The effect of extracts on growth cells were studied by using the SRB assay according to Gossé et al. (2005), a colorimetric assay based on staining of total cellular protein from cells with SRB dye. 3000 viable cells from each cell line were exposed to extracts during 24 h after being seeded and incubated for different times. Control cells were treated with 0.1% dimethyl sulphoxide (DMSO). Culture media was replaced every 48 h. The cell culture growing was stopped by the addition of trichloroacetic acid (50% v/v), and cell proteins were determined by staining with 0.4% (w/v) SRB (Sigma-Aldrich, United States).

The relationship between cell number (protein content/well) and absorbance is linear from 0 to 2 × 105 cells per well. All experiments were performed in triplicate. The concentration able to kill 50% of cells (IC50) was calculated using GraphPad Prism 5.0 (GraphPad Software Inc., San Diego, CA). The absorbance of control group (non-treated cells) was considered as 100% viability. The percent inhibition was calculated using the following equation:

% Inhibition = [1 - (ODt / ODc)] × 100

Where ODt is the optical density (OD) of treated cells, and ODc is the control (non-treated cells).

Statistical analysis

The variables were characterized in terms of the extraction temperature, using the Statgraphics Centurion XVI statistical software. Analysis of variance (ANOVA) was conducted to each variable with a significance level of 5%.

RESULTS

Ethanol concentration, yield and productivity of fermented Andean berry beverages are reported in Table 1. The differences in ethanol concentration and yield were not statistically significant (p < 0.05) in fermented beverage.

Antioxidant activity and phenolic compounds of must and fermented beverages of Andean berry (wine)

Three treatments (MAC, CAL and MIX) for getting musts were carried out. They were analyzed by DPPH, FRAP and ORAC techniques in order to measure antioxidant power. Totals phenols and anthocyanins were also quantified. Results for the above treatments showed statistical differences and they are represented in Figure 1. Results suggest that heated treatments MIX and CAL increased the extraction of phenolic metabolites and the antioxidant power. On the contrary, CAL treatment did not produce the same effect and results were lower. MIX and CAL did not show any significant differences between them, regarding to antioxidant activity and phenolic compounds.

Fermented beverages were also analyzed by using the same techniques. CAL and MIX fermented treatments presented higher values in DPPH, total phenols and anthocyanins assays. While MAC fermented treatment showed higher values in the FRAP assay. Oxygen radical absorbance capacity (ORAC) assay did not exhibit significant statistical differences between the three fermented treatments.

The must and its fermented beverages were compared. Findings indicate that the fermentation process contributed to decrease the totals phenols and the antioxidant activity which was measured by FRAP and DPPH for MIX and CAL treatments.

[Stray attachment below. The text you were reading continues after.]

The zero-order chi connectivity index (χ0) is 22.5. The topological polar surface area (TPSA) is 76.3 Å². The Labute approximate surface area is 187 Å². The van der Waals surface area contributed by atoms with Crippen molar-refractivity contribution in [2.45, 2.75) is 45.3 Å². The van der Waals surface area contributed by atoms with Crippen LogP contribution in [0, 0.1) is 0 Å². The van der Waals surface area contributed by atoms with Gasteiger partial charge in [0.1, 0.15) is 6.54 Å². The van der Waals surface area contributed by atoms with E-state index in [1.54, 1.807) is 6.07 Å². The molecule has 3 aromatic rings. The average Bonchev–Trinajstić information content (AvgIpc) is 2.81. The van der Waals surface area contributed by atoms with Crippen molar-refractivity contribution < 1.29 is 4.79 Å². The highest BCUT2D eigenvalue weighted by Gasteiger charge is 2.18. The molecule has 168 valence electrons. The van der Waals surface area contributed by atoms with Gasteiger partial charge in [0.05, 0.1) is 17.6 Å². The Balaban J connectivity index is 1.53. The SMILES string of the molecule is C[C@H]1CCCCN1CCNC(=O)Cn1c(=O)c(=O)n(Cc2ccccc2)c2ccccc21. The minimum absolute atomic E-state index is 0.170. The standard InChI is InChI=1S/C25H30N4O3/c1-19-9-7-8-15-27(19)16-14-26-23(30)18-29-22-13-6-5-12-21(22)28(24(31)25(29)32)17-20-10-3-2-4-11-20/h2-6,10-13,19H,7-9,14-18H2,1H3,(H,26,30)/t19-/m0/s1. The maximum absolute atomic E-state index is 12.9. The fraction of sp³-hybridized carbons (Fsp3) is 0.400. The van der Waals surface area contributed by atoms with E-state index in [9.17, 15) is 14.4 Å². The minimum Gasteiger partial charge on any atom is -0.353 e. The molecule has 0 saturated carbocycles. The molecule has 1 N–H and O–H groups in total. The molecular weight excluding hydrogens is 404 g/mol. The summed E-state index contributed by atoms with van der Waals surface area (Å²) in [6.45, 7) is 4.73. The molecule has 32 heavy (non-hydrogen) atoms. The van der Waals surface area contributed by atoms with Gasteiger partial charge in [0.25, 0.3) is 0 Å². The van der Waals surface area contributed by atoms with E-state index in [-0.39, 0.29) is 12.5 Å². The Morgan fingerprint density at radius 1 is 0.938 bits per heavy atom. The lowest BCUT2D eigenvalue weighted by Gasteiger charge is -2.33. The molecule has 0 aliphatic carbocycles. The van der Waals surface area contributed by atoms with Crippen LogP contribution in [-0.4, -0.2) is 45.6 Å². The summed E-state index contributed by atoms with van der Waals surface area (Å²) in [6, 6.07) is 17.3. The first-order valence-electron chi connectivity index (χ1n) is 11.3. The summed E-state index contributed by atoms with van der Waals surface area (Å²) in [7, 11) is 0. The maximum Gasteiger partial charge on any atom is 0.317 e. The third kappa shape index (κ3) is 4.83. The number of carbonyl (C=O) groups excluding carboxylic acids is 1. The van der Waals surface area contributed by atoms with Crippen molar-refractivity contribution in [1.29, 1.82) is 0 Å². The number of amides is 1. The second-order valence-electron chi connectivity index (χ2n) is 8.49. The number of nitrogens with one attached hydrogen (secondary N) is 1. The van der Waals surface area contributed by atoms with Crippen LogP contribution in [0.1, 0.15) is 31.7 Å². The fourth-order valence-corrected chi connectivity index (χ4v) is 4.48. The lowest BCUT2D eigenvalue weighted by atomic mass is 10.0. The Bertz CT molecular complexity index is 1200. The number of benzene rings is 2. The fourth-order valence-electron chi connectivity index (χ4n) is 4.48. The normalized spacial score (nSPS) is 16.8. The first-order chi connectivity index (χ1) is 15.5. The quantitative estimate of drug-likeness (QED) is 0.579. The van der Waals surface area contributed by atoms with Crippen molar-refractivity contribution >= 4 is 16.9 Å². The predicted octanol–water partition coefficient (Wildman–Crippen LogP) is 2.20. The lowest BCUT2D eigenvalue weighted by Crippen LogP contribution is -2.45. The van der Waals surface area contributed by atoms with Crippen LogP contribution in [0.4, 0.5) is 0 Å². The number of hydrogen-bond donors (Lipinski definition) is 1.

According to the anthocyanins, they were preserved in the same treatments after the fermentation process (CAL, MAC, MIX). However, the  antioxidant  activity  measured by ORAC increased for the three treatments. Finally, MAC treatment preserved totals phenols content and the antioxidant power, this last one was measured by FRAP and DPPH. Hydroxycinnamic acid results are reported in Table 2. MAC, MIX and CAL treatments showed a higher value in chlorogenic acid, p-coumaric acid and ferulic acid respectively.

Antiproliferative activity of CAL fermented beverages

The pharmaceutical function of fermented beverages was tested. The effect of fermented beverages on SW480 cell growth is represented in Figure 2A as OD of cell proteins at 490 nm treated or not with the extract at different concentrations (0 to 200 µg/mL). The OD of SW480 cell protein was reduced 37.3% at 200 µg/mL (Figure 2B). The inhibitory effect on cell viability on SW480 increased significantly (p < 0.05) as concentration increased from 20 to 200 µg/mL. The IC50 value calculated from the non-linear regression between percent of inhibition and logarithm concentration was found SW480: IC50 = 139.1 µg/mL.



DISCUSSION

Results suggest that by using this methodology is not possible to obtain industrial yields. Experimental yield can vary from 90 – 95% of theoretical yield. However, in the industry, this yield  can vary between 87 and 93% (Vasquez and Dacosta, 2007).  In this assay we obtained 70.5% (MAC and CAL) and 74.5% (MIX) of yield. This lower value might be caused by yeast using glucose to produce other metabolites or adapting to the substratum.
Heating treatments presented better results over mechanical treatment due to the high temperature. This aided the extraction of phenolic compounds thanks to the solubility effect of metabolites and diffusion rate of these compounds in solution. According to Suteerapataranon et al. (2009), the solubility and diffusion coefficient increase when temperature increase. Moreover, thermal treatment may concentrate the compounds of fruits by evaporation (López de Lerma and Peinado, 2011; Torija et al., 2003). Other authors also report that after pasteurization reducing sugar, soluble solids, acidity and flavonoids might be increased (Nurgel et al., 2002; Ferreira et al., 2009).